I got through the ceremony and the words from friends and family without shedding a tear -- if that sounds callous, remember that it's part of my job. If the minister starts crying, everyone cries, and it's a horrible afternoon for all. The weather, at least, blessed us: the cemetery is behind the church, separated by a tasteful copse of spruce, and the bright sun gave everyone an excuse to put their sunglasses on -- to hide tears for some, and boredom for others.

Grace, I think, was one of the former. Her voice hitched during her brief words about her father, and her black knit dress somehow looked blacker than anyone else's clothes. It was new, I realized: it hadn't faded in the wash. Whatever I'd heard about art students, this wasn't a girl who wore black often enough to have anything appropriate for a funeral. Her hair was light brown with blonde streaks that might have been natural and might have been storebought, layered and cut short. She didn't seem to be wearing makeup: there were no mascara streaks on her cheeks.

The ceremony went well. It usually does when it's someone everyone genuinely liked, but occasionally you have to deal with distraught widows, weeping mothers, drunk fathers, and the like. The men are the worst -- if they've reached the point of uncontrollable emotion, they have no fear of "making a scene."

The reception was in the hall of the church basement, to spare visiting relatives the hassle of holding it in Tom's house. Mrs Jones had made her famous lemon bars, Mrs Philips brought the punch, and stronger drinks were discreetly made available to the adults. I mingled for a little while before going upstairs to my office, where I'd be available for private counseling. Since I wasn't conducting any official ceremonies or anything, I took off my suit jacket and tie. The congregation was used to a slightly-informal minister.

A few people stopped by to say hi, but there were no small children to ask questions about Heaven, or a widow to console, so after a few hours I wondered if it was time to go back to the hall and see about wrapping things up. Just as I was about to, Grace came to the door. She'd taken her sunglasses off, and I was right about the makeup -- her eyes were red from crying, but not smeared. She lingered in the doorway, fingers on the jamb, until I nodded her in.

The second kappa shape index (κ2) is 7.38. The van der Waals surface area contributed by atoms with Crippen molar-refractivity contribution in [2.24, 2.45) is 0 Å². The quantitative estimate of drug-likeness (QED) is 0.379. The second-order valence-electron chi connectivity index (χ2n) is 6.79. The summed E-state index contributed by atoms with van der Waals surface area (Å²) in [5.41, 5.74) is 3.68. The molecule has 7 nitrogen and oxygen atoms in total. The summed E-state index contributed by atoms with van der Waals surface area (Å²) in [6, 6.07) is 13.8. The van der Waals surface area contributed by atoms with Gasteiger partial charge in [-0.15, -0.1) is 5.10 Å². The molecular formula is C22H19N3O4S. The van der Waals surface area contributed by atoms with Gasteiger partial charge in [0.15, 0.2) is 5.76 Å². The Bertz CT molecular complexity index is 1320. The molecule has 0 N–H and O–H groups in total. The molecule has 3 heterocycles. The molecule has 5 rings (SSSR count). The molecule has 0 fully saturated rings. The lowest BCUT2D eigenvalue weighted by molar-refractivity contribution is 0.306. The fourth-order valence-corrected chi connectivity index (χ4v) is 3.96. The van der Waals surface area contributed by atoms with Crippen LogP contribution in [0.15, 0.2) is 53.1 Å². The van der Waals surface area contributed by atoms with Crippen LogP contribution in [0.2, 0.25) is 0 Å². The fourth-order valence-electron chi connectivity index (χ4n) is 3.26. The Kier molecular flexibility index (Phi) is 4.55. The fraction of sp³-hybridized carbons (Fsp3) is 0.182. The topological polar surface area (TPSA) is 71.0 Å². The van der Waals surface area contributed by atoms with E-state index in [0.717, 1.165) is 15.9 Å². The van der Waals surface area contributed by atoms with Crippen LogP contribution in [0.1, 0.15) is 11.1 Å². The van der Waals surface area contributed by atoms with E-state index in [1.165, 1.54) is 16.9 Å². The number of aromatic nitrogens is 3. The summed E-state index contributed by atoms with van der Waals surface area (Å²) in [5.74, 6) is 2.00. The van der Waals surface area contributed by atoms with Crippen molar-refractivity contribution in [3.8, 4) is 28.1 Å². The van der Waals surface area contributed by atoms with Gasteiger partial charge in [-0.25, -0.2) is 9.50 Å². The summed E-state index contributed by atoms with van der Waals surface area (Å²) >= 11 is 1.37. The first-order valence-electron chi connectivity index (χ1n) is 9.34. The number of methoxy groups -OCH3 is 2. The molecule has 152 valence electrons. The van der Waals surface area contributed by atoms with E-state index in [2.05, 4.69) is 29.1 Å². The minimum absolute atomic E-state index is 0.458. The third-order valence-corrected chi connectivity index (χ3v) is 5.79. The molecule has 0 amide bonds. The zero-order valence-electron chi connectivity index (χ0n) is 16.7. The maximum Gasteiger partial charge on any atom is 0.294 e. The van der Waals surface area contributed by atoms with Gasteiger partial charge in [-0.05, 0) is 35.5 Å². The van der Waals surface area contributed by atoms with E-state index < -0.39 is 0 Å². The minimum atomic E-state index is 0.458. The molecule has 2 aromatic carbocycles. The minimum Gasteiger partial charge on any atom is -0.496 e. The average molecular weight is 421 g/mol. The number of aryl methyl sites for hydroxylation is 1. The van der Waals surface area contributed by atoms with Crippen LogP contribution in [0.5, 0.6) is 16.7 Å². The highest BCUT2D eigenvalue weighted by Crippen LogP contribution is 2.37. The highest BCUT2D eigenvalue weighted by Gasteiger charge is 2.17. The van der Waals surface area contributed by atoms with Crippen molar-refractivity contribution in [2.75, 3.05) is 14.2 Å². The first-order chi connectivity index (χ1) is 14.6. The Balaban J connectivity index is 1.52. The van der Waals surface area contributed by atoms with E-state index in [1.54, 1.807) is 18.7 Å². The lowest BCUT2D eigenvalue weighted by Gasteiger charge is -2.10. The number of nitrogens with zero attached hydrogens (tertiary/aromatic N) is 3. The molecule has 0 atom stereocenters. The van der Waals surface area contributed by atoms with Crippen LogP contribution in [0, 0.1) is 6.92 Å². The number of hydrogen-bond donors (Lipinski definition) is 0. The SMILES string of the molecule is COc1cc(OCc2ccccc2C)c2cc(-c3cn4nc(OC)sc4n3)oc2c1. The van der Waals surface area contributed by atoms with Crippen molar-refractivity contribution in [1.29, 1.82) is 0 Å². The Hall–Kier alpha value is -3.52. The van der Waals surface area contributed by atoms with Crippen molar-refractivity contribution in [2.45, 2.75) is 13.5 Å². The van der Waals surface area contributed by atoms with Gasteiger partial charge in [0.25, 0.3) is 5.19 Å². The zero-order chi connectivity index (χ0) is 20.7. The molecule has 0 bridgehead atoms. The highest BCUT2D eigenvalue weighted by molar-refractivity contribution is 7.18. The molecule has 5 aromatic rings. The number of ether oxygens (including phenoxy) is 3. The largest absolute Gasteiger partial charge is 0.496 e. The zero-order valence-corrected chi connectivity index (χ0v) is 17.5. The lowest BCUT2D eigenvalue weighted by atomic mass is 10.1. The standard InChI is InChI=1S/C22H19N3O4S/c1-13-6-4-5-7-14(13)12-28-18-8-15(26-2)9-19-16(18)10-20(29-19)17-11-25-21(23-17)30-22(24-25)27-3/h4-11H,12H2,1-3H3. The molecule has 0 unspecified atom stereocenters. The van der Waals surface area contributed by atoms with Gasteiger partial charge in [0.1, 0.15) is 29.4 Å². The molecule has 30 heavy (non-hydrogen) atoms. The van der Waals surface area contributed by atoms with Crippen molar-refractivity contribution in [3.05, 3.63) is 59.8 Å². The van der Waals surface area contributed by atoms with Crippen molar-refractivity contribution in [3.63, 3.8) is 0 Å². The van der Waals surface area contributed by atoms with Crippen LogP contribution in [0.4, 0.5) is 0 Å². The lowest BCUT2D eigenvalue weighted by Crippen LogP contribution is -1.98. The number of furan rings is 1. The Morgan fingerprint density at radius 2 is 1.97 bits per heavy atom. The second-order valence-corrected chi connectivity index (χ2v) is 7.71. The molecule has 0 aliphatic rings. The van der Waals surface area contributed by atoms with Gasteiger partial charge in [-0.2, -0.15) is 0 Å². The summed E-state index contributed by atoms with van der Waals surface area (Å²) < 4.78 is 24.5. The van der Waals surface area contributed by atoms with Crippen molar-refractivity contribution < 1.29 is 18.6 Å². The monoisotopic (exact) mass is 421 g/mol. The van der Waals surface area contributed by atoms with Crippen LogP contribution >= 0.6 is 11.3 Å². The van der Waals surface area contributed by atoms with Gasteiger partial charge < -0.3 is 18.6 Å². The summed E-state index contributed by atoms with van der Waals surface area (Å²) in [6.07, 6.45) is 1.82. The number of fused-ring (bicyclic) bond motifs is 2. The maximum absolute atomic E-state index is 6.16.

"I'm very sorry about your father, Grace," I said, repeating what I'd told her at least once already, maybe more. "He was a good man."

She nodded, distracted, and I closed the door behind her before sitting on my side of the desk, as she sat on hers. "Thank you, Reverend Bell. I just -- I don't know who to talk to about this. I thought maybe -- we don't have confession, right? We're not Catholic. I know I never went to church much, but ..."

"Are you worried about privacy?"

That little nod again.

"Grace, nothing you say here will leave the room. You can talk about whatever you want, I promise. I have a lot of experience in these matters."

That brought her out of her daze a little, and in a flash of her eyes I saw something of the girl she must be under better circumstances. "I ... don't think that you do."

"Try me."

She started out the usual way -- rambling, talking about growing up with her father and barely remembering her father, and I did what I usually do: ignore what's said and listen to how it's said. There was obvious love in her voice, and true loss. The more she spoke the more she warmed up, brushing tears away absent-mindedly with the back of her hand, sitting more comfortably in the chair, and I was taken completely by surprise when she said:

"I wanted to have sex with him."

I thought I must have missed who the "him" was, so I asked. "Who?"

"My father. I wanted to have sex with my father." She looked at her hands, and shrugged. "Ever since I was a teenager ... I just wanted him. His big, strong hands ... I used to think about him all the time."

"Did he ever --"

"No. No! Don't ask if he 'touched' me. It wasn't like that. He didn't know. Nothing ever happened. I didn't try to seduce him. I know it's wrong, and shit, I know it's some Electra complex because I was raised without a female role model, and all that. I'm just saying ... I wanted him, and the way I miss him now, it's not just as a daughter."